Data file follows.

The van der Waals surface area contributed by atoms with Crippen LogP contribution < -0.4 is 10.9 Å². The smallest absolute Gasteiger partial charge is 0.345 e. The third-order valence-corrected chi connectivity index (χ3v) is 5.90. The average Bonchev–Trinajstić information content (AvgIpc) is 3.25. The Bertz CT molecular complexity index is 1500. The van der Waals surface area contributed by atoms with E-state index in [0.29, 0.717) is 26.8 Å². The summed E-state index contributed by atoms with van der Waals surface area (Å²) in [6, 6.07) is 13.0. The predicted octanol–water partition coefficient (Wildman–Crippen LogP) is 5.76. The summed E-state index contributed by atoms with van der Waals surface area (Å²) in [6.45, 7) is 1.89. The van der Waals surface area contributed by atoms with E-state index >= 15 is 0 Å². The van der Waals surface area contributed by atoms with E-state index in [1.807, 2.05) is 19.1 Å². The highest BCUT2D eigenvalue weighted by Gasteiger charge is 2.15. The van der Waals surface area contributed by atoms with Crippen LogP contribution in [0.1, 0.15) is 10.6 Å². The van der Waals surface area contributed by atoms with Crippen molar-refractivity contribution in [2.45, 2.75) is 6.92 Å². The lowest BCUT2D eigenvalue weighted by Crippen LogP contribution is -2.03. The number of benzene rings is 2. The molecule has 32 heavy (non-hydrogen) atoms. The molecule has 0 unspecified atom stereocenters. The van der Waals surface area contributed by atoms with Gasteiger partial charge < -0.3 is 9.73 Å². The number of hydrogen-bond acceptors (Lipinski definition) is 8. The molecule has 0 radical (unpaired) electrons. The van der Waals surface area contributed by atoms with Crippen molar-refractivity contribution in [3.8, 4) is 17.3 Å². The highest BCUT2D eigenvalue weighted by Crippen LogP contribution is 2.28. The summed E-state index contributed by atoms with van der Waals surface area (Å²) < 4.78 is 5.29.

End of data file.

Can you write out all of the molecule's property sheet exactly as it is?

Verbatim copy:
The van der Waals surface area contributed by atoms with Crippen LogP contribution < -0.4 is 10.9 Å². The smallest absolute Gasteiger partial charge is 0.345 e. The third-order valence-corrected chi connectivity index (χ3v) is 5.90. The average Bonchev–Trinajstić information content (AvgIpc) is 3.25. The Bertz CT molecular complexity index is 1500. The van der Waals surface area contributed by atoms with E-state index in [0.29, 0.717) is 26.8 Å². The summed E-state index contributed by atoms with van der Waals surface area (Å²) in [6, 6.07) is 13.0. The predicted octanol–water partition coefficient (Wildman–Crippen LogP) is 5.76. The summed E-state index contributed by atoms with van der Waals surface area (Å²) in [6.45, 7) is 1.89. The van der Waals surface area contributed by atoms with E-state index >= 15 is 0 Å². The van der Waals surface area contributed by atoms with E-state index in [1.807, 2.05) is 19.1 Å². The highest BCUT2D eigenvalue weighted by Gasteiger charge is 2.15. The van der Waals surface area contributed by atoms with Crippen LogP contribution in [0.1, 0.15) is 10.6 Å². The van der Waals surface area contributed by atoms with Crippen molar-refractivity contribution in [2.45, 2.75) is 6.92 Å². The lowest BCUT2D eigenvalue weighted by Crippen LogP contribution is -2.03. The number of benzene rings is 2. The molecule has 32 heavy (non-hydrogen) atoms. The molecule has 0 unspecified atom stereocenters. The van der Waals surface area contributed by atoms with Gasteiger partial charge < -0.3 is 9.73 Å². The number of hydrogen-bond acceptors (Lipinski definition) is 8. The molecule has 0 radical (unpaired) electrons. The van der Waals surface area contributed by atoms with Crippen molar-refractivity contribution in [3.8, 4) is 17.3 Å². The highest BCUT2D eigenvalue weighted by Crippen LogP contribution is 2.28. The summed E-state index contributed by atoms with van der Waals surface area (Å²) < 4.78 is 5.29.